Best Practices for Mentors

Give direct, honest feedback. Most mentees are going to desire clear and frequent feedback. The best mentors are transparent, authentic, and engage in direct communication. Mentees will be looking for either positive feedback or practical advice that they can apply immediately. Ask your mentee what kind of feedback he or she wants; give them the opportunity to share their preferred communication style and gauge how willing they are to hear direct, potentially critical, feedback.

The relationship should be mutually beneficial. Do not forget that this relationship can be just as beneficial to you as it is to your mentee. Be thoughtful about your goals for the relationship and spend some time thinking about what your mentee can teach you – about the industry you both are in, about their generation, about new trends in technology, etc. Do not be shy about asking your mentee to answer your questions!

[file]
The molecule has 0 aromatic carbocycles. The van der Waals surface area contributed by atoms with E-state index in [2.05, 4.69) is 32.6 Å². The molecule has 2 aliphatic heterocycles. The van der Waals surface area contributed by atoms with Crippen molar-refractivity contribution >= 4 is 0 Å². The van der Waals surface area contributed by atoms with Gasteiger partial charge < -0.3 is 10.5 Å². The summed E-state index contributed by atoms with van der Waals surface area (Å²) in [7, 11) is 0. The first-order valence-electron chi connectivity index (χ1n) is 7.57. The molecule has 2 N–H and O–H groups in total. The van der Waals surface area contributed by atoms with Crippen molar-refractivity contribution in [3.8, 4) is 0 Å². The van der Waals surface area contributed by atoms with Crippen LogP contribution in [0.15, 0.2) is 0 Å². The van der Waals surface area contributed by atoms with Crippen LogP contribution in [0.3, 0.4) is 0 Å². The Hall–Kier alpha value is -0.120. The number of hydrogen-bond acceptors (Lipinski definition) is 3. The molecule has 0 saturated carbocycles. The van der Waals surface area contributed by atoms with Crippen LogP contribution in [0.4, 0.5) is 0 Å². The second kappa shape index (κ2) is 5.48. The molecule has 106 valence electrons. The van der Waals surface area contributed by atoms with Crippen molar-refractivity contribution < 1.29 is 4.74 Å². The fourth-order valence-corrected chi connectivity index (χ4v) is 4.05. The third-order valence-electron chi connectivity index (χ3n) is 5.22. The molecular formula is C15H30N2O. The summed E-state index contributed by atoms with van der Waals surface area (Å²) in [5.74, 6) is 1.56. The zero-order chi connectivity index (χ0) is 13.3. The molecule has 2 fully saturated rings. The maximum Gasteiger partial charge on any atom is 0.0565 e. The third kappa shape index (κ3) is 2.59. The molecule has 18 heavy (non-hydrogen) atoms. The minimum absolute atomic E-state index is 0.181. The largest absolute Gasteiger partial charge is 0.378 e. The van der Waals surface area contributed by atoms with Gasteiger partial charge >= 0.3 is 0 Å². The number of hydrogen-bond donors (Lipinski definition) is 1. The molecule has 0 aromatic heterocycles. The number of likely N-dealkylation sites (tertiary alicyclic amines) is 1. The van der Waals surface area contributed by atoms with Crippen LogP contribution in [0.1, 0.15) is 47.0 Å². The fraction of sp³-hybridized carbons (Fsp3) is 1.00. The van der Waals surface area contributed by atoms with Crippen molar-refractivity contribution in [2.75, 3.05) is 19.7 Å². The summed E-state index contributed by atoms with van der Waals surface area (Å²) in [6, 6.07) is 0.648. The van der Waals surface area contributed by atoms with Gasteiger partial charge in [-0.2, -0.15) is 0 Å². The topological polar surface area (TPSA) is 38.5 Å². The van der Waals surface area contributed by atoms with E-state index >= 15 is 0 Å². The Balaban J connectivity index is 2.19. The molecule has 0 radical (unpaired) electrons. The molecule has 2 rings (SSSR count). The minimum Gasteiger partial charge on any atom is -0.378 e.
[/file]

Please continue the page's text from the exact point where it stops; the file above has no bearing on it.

As an alumni mentor, you play several roles, including:

  • Advisor: Sharing your story with your mentee and reflecting on what you could have done differently or what advice you wish you would have been given are important parts of the mentorship process. Sharing your knowledge or tips and tricks of the trade you have learned along the way will be extremely helpful to your mentee.

  • Guide: Listen to your mentee. Ask a lot of questions. Let them share with you their strengths, ambitions, goals, and dreams. Help guide them to set realistic expectations or encourage them to dream bigger! The best mentors do not necessarily tell their mentees what to do or give them explicit advice on how to handle an issue; they listen carefully and help guide their mentees to find the answer on their own.

  • Motivator: It is important to provide encouragement to your mentee. Inspire your mentee to try new things, encourage your mentee to have open and honest dialogue with you, and express your belief and confidence in your mentee’s abilities. Offering positive feedback and praise can go a long way in boosting you mentee’s confidence.

  • Resource: Sharing resources like articles, websites, and podcasts can be really useful to your mentee. Ultimately the best resource you can give your mentee is human capital; introduce your mentee to your professional contacts and teach them how to properly build and nurture their network.